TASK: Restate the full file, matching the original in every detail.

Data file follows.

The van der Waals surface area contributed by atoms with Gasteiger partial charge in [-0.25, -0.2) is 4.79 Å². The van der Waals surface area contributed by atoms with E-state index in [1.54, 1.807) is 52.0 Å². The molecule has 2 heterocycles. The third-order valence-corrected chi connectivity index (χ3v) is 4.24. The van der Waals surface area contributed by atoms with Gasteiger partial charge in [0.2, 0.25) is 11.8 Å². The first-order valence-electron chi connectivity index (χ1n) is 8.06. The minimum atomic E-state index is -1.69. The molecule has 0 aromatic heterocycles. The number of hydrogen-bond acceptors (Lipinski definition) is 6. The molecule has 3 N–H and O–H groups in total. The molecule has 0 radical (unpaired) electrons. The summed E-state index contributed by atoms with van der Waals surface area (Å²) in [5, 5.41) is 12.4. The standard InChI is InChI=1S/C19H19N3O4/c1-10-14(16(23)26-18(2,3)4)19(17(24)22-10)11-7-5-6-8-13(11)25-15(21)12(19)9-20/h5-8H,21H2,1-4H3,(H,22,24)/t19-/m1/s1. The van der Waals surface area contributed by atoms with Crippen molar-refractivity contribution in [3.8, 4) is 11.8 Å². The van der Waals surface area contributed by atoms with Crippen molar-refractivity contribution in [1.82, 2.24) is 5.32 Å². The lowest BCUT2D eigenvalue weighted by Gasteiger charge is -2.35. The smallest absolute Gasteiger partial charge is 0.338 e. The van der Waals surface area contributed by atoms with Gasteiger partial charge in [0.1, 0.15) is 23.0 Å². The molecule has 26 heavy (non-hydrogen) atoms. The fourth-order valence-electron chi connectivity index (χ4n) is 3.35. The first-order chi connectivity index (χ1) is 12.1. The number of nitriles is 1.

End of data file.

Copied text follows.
The van der Waals surface area contributed by atoms with Gasteiger partial charge in [-0.25, -0.2) is 4.79 Å². The van der Waals surface area contributed by atoms with E-state index in [1.54, 1.807) is 52.0 Å². The molecule has 2 heterocycles. The third-order valence-corrected chi connectivity index (χ3v) is 4.24. The van der Waals surface area contributed by atoms with Gasteiger partial charge in [0.2, 0.25) is 11.8 Å². The first-order valence-electron chi connectivity index (χ1n) is 8.06. The minimum atomic E-state index is -1.69. The molecule has 0 aromatic heterocycles. The number of hydrogen-bond acceptors (Lipinski definition) is 6. The molecule has 3 N–H and O–H groups in total. The molecule has 0 radical (unpaired) electrons. The summed E-state index contributed by atoms with van der Waals surface area (Å²) in [5, 5.41) is 12.4. The standard InChI is InChI=1S/C19H19N3O4/c1-10-14(16(23)26-18(2,3)4)19(17(24)22-10)11-7-5-6-8-13(11)25-15(21)12(19)9-20/h5-8H,21H2,1-4H3,(H,22,24)/t19-/m1/s1. The van der Waals surface area contributed by atoms with Crippen molar-refractivity contribution in [3.8, 4) is 11.8 Å². The van der Waals surface area contributed by atoms with Crippen molar-refractivity contribution in [1.82, 2.24) is 5.32 Å². The lowest BCUT2D eigenvalue weighted by Gasteiger charge is -2.35. The smallest absolute Gasteiger partial charge is 0.338 e. The van der Waals surface area contributed by atoms with Gasteiger partial charge in [0.1, 0.15) is 23.0 Å². The molecule has 26 heavy (non-hydrogen) atoms. The fourth-order valence-electron chi connectivity index (χ4n) is 3.35. The first-order chi connectivity index (χ1) is 12.1. The number of nitriles is 1.